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The Lions are 2-0 and looking like a real contender in the NFL. We discuss what the hot start means.

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East Rutherford, N.J. — Winning plays sometimes come from where you least expect them.

A year ago, Jamal Agnew was playing cornerback and returning punts in front of several hundred fans each week at the University of San Diego. On Monday night, as a Detroit Lions rookie, he put the exclamation point on an impressive road win in primetime.

The play was an important one from the start. Agnew, who won a tightly contested competition for the punt return job this offseason, had muffed a punt in the preseason. With the Lions holding a one-score edge early in the fourth quarter, he couldn’t afford a similar mistake.

Giants punter Brad Wing has a career average of 45.0 yards per boot, and with only a slight breeze rolling through MetLife Stadium, Agnew lined up at an appropriate depth to field a typical Wing punt. But it was far from a typical punt. He got all of it, a 59-yard blast that had maximum arch and hangtime, sending Agnew scrambling backward.

And as punt returners are trained to do, Agnew quickly took his eye off the ball when he was confident he had a bead on its trajectory, assessing how his blocking was lining up and mentally preparing for his first move. But Agnew slightly overshot the punt’s depth and found himself reaching out to pluck the ball off his shoe tops amidst the standard chaos of a return.

“It ended up a little bit short and I had to improvise a little bit,” Agnew said. “I’m just thankful I caught that.”

Agnew was gracious to his teammates after the game, crediting them for blocking the play well, but he had the Giants gunner, wide receiver Roger Lewis, in his face almost immediately. It was Agnew’s decision to immediately turn left after corralling the ball that led Lewis back into the block of cornerback Nevin Lawson.

From there, a lane was established thanks to a well-executed block from Quandre Diggs on Dwayne Harris, one of the NFL’s premier special-teams players who had seven coverage tackles during his Pro Bowl campaign in 2016.

From the moment Agnew caught the ball, he was looking for No. 51, Giants long snapper Zak DeOssie. The Lions don’t block the long snapper, it’s the return man’s job to make him miss. Four yards into brining it back, Agnew planted hard off his left foot and cut back inside, using DeOssie’s momentum against him and getting by untouched.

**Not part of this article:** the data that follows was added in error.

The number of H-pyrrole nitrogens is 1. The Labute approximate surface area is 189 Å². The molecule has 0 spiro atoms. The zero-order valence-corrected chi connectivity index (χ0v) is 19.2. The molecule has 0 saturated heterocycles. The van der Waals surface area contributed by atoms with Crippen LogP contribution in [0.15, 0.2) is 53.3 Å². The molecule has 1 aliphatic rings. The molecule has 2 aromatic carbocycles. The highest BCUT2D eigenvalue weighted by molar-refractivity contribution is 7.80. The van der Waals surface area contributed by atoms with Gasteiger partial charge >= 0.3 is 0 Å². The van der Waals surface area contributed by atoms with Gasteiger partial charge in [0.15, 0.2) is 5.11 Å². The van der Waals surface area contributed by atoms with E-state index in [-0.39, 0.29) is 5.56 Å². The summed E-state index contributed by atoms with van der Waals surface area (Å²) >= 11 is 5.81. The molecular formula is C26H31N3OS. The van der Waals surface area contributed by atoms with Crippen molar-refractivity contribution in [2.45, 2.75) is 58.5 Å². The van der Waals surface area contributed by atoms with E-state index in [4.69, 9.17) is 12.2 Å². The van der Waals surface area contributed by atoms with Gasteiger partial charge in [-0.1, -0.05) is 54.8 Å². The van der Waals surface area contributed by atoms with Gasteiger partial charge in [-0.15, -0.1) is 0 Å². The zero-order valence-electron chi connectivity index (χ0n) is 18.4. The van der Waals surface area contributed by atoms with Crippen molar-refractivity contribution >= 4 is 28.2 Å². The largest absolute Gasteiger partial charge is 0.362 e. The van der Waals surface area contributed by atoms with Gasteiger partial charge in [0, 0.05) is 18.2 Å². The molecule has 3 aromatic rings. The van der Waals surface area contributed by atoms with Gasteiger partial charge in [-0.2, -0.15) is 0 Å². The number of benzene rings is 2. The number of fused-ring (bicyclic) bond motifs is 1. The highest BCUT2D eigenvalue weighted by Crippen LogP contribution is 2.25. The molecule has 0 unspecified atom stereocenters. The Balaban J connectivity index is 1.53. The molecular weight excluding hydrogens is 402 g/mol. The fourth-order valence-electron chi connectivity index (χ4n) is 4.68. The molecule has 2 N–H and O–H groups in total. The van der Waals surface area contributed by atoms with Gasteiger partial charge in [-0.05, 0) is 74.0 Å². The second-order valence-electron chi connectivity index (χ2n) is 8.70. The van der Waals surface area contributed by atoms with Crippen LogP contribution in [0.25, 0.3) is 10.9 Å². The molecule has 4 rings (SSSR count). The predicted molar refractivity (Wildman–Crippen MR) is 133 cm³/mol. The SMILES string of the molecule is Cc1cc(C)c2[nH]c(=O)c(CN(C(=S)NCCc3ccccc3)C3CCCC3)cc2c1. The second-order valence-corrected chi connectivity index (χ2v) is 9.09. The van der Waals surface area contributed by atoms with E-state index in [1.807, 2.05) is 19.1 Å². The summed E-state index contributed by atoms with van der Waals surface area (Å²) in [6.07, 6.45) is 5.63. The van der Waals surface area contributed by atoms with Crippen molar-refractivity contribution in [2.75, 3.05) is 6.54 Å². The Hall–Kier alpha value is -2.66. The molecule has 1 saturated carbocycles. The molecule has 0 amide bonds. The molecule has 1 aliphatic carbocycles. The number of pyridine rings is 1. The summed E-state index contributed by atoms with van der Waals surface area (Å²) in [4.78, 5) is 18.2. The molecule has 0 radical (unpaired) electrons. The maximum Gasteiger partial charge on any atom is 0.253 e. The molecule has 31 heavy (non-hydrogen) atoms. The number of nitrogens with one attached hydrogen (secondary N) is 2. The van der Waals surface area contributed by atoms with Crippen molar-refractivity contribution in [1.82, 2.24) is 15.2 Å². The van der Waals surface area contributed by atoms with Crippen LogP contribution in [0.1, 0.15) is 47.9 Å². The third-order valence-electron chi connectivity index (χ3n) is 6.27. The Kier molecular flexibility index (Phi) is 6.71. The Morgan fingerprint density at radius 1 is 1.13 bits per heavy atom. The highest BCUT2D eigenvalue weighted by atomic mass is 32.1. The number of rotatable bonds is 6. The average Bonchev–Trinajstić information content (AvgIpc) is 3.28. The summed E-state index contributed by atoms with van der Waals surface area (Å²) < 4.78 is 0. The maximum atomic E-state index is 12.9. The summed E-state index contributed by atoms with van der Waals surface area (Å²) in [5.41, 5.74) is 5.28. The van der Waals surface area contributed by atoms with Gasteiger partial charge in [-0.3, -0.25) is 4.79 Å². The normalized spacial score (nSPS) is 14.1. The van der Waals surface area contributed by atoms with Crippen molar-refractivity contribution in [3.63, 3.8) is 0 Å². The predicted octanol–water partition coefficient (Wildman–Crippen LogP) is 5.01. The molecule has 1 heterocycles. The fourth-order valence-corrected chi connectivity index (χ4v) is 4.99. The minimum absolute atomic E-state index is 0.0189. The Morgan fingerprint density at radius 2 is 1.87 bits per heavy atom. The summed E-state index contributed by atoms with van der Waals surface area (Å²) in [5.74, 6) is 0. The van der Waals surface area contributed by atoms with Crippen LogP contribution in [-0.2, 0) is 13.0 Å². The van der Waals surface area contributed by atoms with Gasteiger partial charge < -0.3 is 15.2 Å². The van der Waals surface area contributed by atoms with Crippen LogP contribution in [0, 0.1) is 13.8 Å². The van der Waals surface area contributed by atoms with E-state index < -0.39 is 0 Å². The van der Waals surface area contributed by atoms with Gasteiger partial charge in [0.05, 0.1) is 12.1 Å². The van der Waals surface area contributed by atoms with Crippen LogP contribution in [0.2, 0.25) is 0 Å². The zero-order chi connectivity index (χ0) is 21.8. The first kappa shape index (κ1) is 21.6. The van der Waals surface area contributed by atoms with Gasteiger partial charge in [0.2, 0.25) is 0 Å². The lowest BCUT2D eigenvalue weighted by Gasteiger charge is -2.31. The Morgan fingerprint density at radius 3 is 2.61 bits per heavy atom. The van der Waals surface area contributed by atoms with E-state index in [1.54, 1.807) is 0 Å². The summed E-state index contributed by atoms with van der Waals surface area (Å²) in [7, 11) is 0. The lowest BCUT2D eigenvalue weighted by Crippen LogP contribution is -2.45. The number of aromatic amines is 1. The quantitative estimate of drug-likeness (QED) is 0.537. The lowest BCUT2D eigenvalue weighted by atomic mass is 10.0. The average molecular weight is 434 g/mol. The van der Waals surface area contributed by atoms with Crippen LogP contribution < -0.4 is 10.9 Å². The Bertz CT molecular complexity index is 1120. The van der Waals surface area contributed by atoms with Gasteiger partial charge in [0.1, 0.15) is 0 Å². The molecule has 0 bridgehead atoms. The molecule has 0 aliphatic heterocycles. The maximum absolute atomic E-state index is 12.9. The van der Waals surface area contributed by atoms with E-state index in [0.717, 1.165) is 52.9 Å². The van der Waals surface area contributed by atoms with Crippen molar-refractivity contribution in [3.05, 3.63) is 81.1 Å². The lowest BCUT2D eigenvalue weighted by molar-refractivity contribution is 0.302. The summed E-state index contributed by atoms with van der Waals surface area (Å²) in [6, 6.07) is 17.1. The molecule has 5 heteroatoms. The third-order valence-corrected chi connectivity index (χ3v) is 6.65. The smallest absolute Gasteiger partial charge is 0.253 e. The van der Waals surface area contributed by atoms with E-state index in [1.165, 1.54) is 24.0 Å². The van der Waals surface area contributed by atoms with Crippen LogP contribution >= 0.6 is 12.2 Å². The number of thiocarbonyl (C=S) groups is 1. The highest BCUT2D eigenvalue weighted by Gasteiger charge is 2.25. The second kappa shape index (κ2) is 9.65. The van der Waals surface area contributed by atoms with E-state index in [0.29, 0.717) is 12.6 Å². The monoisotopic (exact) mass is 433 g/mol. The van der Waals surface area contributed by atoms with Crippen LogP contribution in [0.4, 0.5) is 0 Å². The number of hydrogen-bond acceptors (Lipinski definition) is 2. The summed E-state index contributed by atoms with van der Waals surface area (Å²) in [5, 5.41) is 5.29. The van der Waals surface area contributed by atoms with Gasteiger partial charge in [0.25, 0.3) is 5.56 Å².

Thirteen yards in, Agnew was finally hit. Fullback Rhett Ellison, who carries a 60-pound weight advantage, tried to wrap Agnew up, but he spun through the attempt, barely breaking stride.

Agnew’s next priority was to locate Wing, the other unblocked player.

The poor punter never stood a chance. They rarely do. Agnew cut back hard inside a second time, and Wing flailed at where Agnew had been a quarter-second before.

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After the game, Agnew joked about his fear of getting dropped by the last line of defense.

“If you get tackled by a punter, you can’t be returning back there,” Agnew said. “I didn’t want to let that happen.”

With 60 yards to pay dirt, it turned into a footrace, and no one was going to catch the speedy Agnew, who reportedly ran a 4.34-second 40 at his pro day this past spring.

The 88-yard touchdown return was the fifth-longest in team history. It was the first by a rookie since Eddie Drummond in 2002. The game-altering play further bolstered Agnew’s early resume, after a strong debut a week earlier.

But even with the primetime touchdown, his teammates weren’t about to let it go to his head.

“To be honest, they were like, ‘Great job, Rook, but you’re still a rook,’ ” Agnew said. “It’s a long season, so I have to keep producing, keep letting it come to me. I can’t be forcing stuff now.

“I still have to earn my stripes. It’s got to be a full body of work.”

jdrogers@detroitnews.com

twitter.com/Justin_Rogers

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